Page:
- Pranay Kotasthane on the important plans for the Quad to provide resilience to the semiconductor supply chain.
- Frédéric Grare and Manisha Reuter offer useful scorecards on how various European nations look at the Indo-Pacific.
- “The job of developing new Asian security measures clearly cannot be outsourced to the old Anglosphere alone,” writes James Crabtree. “The US and its partners would be wise to continue to ensure buy-in elsewhere around Asia, including among the more nervous nations of Southeast Asia.”
- Three big, not too surprising predictions from CNBC’s project on the Quad.
- If you haven’t already, read all five parts of Arunabh Saikia’s Crime and Punishment series, in which he looks at Uttar Pradesh Chief Minister Adityanath’s record on law and order, and what that tells us about the state heading into elections next year.
- Arunabh Saikia also reported from Assam, where an eviction drive turned fatal – and gruesome – with visuals of a police photographer brutally attacking a protester. Ipsita Chakravarty explains why this incident is not a one-off, but has state sanction. And for context, read Saikia’s deep-dive from last year on the politics around evictions in the state.
- Smitha Nair, who once hosted Scroll.in’s Your Morning Fix, has a new weekly podcast, called the Big Story, Explained. Last week, she took a look at Tamil Nadu’s position on NEET, the medical education qualifying exam that the state has argued is privileging elite students.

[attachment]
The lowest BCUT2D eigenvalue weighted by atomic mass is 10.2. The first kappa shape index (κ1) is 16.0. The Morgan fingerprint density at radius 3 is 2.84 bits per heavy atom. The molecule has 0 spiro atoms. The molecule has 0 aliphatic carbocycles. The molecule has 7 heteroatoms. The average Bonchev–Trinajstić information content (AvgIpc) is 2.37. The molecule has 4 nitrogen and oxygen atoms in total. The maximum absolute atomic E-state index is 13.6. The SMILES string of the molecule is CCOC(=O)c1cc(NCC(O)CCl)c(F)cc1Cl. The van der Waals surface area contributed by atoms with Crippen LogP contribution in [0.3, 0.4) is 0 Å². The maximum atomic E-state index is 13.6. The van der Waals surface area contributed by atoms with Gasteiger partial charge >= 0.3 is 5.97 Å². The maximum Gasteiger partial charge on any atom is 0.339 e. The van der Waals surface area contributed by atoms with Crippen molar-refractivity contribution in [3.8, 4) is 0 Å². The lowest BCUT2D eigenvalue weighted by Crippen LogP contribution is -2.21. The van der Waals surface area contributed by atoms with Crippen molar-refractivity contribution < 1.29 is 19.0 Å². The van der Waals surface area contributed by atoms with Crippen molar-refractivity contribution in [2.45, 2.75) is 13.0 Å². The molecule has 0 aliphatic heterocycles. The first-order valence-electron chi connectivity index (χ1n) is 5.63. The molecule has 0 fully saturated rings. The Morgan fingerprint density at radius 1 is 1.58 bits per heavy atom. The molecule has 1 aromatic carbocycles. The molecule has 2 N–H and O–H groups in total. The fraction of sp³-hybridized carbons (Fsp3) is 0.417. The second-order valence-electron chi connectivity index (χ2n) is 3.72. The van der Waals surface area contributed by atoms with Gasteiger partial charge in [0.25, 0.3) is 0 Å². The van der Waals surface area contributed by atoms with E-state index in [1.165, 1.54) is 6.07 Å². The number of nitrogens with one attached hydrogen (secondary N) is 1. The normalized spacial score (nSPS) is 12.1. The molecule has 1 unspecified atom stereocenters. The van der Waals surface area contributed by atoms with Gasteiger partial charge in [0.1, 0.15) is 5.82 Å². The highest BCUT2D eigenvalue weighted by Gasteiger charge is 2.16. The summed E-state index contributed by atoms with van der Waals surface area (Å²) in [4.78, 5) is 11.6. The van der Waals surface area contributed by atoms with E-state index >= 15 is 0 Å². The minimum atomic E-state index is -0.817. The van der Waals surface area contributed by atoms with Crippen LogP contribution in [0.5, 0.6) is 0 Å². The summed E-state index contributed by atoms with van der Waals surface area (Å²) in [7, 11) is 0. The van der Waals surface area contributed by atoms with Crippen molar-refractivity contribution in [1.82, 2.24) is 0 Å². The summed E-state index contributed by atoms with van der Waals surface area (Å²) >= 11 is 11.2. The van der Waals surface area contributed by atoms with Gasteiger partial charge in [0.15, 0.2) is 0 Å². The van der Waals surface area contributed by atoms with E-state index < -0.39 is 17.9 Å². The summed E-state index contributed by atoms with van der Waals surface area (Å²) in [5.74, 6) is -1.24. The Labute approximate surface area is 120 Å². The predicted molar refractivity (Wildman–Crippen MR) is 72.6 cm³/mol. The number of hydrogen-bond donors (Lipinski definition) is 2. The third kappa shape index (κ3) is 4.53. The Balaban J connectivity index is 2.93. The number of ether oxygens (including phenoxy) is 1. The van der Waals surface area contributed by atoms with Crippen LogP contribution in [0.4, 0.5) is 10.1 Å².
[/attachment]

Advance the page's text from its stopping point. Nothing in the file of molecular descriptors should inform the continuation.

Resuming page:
- A series of pieces on the Delhi Master Plan 2041 examines ideas about slum rehabilitation, making the city friendlier for workers and more.
- Tabassum Barnagarwala explains how Bihar achieved its huge vaccination numbers on Modi’s birthday – by delivering ‘offline’ doses over the previous days and then uploading the data on the birthday to make the numbers seem larger.
Can’t make this up
The Modi image-making propaganda teams were out in force over the weekend:
Thanks for reading the Political Fix. Send feedback to email@example.com.
Respond to this article with a post
Share your perspective on this article with a post on ScrollStack, and send it to your followers.